Lilian: From housemaind to founding and leading Lakii Adventures

Lilian Akinyi. PHOTO | COURTESY

What you need to know:

  • Usually, when one owns a travel agent company, people expect them to have a lot of academic and professional qualifications and awards, but for Lilian, it’s just a diploma from the International Air Transport Association

How you feel and appreciate yourself is one of the steps that can literally elevate any progress.

It’s known that cultivating and maintaining confidence isn’t easy, especially when you’ve failed multiple times and no one is around to give you support.

For Lilian Akinyi, the CEO and managing director of Lakii Adventures Company Limited in Arusha, Tanzania, self-esteem and self-belief are also very important.

She started working as a housemaid for years. She then moved to hairdressing. She later established her own company, Lakii Adventures.

She had been in the travelling industry for over a decade before actually venturing into it as an outbound travel and tour consultant.

Usually, when one owns a travel agent company, people expect them to have a lot of academic and professional qualifications and awards, but for Lilian, it’s just a diploma from the International Air Transport Association (IATA).

A diploma that she acquired when saving her money bit by bit to self-finance her education in pursuit of a dream that captured them while browsing online courses on search engines. Career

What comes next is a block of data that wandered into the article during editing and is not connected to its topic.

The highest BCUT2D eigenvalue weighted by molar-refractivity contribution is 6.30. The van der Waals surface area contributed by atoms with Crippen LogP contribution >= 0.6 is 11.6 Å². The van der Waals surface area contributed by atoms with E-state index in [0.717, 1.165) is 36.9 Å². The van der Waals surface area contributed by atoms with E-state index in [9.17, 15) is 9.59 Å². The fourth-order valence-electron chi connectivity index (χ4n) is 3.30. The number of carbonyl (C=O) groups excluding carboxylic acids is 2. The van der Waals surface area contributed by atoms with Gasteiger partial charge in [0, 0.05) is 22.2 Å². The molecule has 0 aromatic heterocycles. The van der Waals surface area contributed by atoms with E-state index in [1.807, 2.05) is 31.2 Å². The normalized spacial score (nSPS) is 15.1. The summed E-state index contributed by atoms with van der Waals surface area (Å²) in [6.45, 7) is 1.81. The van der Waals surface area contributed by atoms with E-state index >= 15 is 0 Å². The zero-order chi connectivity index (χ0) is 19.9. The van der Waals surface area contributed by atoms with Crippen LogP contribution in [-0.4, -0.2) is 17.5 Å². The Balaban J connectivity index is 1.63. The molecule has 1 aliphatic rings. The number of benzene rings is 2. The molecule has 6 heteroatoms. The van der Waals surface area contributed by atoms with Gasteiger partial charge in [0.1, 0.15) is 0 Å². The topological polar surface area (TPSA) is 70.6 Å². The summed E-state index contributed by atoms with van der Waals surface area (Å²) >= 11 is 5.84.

“There was no one to show me the way; it was my curiosity to explore the internet and conduct searches on the search engine that led me to discover online travel courses.

“Due to my slim figure, I found myself admiring the way cabin crew dressed, and I fell in love with this industry. That’s when I started studying these things,” she shares.

Ms Lilian shares that she comes from a humble background where mediocrity is very normal and no one aims for a better future.

“Walking down to fetch water from the community borehole, I would imagine myself as a successful individual in life. I would even look for a quiet place under a tree along the way and just sit down and start imagining how my life could be different in the future,” she recalls.

Born and raised in Kenya, Lilian’s journey was filled with discouraging obstacles that, realistically, are not easy to overcome, especially when entering a country where one has no relatives, friends, or acquaintances to lend a helping hand when one is on the verge of giving up on moving forward.

Before deciding to come to Tanzania, Lilian worked as a housemaid for a year in Kenya.

Later on, she quit and decided to join the hairdressing industry at Kenyatta Market in Nairobi, which played a certain role in moulding her bigger self.

In 2010, she decided to join the International Air Transport Association online course at the Kenya Airways pride centre.

The reason she chose online studies is because she didn’t have enough time to join physical classes.

“So, here I would go to an internet café, attend my class, and go back to work,” she shares.

While working as a hairdresser, she comes across a Tanzanian lady who, eventually, changed her life after she was invited to hairdress the family’s member of that woman in Arusha.